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Orchard Netting

Using nets to cover fruit trees is an effective way to deter birds and some insect pests from eating or infecting fruit.  It is reusable, chemical-free, and does not create the neighborhood disruption that can arise from using noisemakers

Image by Jen Theodore

Don't Leave It Loose!

Don't leave it loose!

Typically, drape nets are used and get tossed over trees to birds and pests from accessing the fruit. Excess netting is left pooled under the tree and/or at the end of rows.  Unfortunately, this loose netting can become a death trap for wildlife, and while some orchardists probably wouldn't be too bothered by the death of a grape-stealing House Sparrow, there are dozens of other helpful or benign species who also get caught, some of which pose serious health and safety risks. 

Loose pools of netting easily trap snakes, including rattlesnakes, who attempt to slide through the nets as they would a pile of leaves or brush.  When they get entwined, they often cannot extract themselves as their overlapping scales make it difficult for them to move backwards.  This creates a highly dangerous situation for the next worker who comes across it, as there is now a scared and pained snake who will likely attempt to bite anyone who attempts to help.  Even non-venomous snakes such as Gophersnakes, can pack a painful punch with their bite.   Snake extractions require professional help. Killing the snake does not help in the slightest, as snakes can reflexively bite (and inject venom) for hours after death. Also, killing any wildlife species including snakes, is illegal under the BC Wildlife Act and comes with steep financial penalty.

Loose netting can also trap birds of prey such as kestrels hunting in the orchard; their sharp talons and beaks also pose a risk to anyone trying to disentangle them, and the fine threads of the netting often injure the legs or wings.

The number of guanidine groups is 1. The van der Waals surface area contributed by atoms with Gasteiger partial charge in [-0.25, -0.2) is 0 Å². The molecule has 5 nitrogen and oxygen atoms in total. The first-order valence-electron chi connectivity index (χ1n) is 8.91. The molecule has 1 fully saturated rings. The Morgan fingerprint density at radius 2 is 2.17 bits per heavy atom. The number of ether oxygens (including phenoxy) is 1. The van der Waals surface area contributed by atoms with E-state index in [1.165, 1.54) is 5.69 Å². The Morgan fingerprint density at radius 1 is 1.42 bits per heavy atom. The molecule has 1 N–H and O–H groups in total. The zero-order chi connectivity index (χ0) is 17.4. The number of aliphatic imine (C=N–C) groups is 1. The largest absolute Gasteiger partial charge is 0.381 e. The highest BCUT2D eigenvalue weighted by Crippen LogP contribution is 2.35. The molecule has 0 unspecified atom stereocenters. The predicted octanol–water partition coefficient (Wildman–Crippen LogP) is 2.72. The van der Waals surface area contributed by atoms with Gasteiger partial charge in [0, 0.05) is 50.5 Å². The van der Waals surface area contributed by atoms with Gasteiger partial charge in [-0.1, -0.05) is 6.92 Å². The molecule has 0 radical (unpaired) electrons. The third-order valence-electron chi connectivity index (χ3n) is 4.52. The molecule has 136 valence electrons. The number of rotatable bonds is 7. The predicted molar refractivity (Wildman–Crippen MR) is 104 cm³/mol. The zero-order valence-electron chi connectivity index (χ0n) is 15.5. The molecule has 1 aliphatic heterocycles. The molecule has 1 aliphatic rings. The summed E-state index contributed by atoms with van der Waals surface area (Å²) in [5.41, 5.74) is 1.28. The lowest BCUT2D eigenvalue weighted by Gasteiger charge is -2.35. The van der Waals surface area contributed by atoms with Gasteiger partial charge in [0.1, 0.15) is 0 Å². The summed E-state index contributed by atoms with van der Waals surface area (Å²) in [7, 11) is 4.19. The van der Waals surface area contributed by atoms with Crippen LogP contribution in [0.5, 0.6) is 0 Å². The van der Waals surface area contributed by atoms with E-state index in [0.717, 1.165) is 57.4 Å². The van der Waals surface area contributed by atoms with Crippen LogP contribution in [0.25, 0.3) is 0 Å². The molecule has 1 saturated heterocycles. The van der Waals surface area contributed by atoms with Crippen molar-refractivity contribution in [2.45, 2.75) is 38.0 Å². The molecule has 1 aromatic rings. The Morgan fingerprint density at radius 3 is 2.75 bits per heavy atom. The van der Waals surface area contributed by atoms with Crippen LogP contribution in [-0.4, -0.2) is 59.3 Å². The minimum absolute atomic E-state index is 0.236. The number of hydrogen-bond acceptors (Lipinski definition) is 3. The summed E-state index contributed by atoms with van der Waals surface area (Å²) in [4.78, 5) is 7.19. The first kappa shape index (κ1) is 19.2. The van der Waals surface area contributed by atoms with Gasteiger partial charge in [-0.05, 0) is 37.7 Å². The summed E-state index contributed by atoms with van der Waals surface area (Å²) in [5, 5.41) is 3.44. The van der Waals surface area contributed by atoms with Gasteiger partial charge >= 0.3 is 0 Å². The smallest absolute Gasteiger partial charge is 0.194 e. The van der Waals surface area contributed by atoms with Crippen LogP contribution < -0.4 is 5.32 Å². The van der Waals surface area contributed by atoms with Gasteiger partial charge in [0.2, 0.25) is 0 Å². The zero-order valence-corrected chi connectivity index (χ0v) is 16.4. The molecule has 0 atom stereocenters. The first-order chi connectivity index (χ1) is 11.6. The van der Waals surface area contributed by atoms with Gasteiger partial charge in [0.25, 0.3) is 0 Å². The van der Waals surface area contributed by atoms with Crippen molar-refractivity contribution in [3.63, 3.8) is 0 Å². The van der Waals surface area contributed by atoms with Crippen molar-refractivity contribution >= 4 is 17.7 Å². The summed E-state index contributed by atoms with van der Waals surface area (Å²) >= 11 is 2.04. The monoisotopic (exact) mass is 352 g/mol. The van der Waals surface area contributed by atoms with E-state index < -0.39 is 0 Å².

Installing bird-safe netting in the orchard is especially critical when using integrated pest management protocols and encouraging the presence of insect-eating birds such as bluebirds and swallows.

Using netting responsibly

Using different types of netting

While there pros and cons to all types of netting, the maind criteria for snake-safe and bird/bat safe netting is that it is secured off the ground at all times and ideally has a mesh size of 5mm or smaller. Any netting larger than 8-10mm poses a serious entanglement risk to wildlife.

While arguments can be made for white versus black versus coloured nets for wildlife, it is also true that the color of the nets can affect the fruit beneath it. As long as nets are installed properly, the colour should have a negligible effect with respect to wildlife safety

Further reading

The following resources are information-only. Find the Financial Assistance page here

South Australia Natural Resources: Wildlife Friendly Permenant Horticultural Netting (Note: legal information is not applicable to BC)

Stuart, J. (2001) Plastic netting: An entanglement hazard to snakes and other wildlife. Herpetelogical Review

Wildlife Friendly Fencing & Netting (Australia):

Twedt D,J, (1980) Control Netting as a Hazard to Birds. Environmental Conservation

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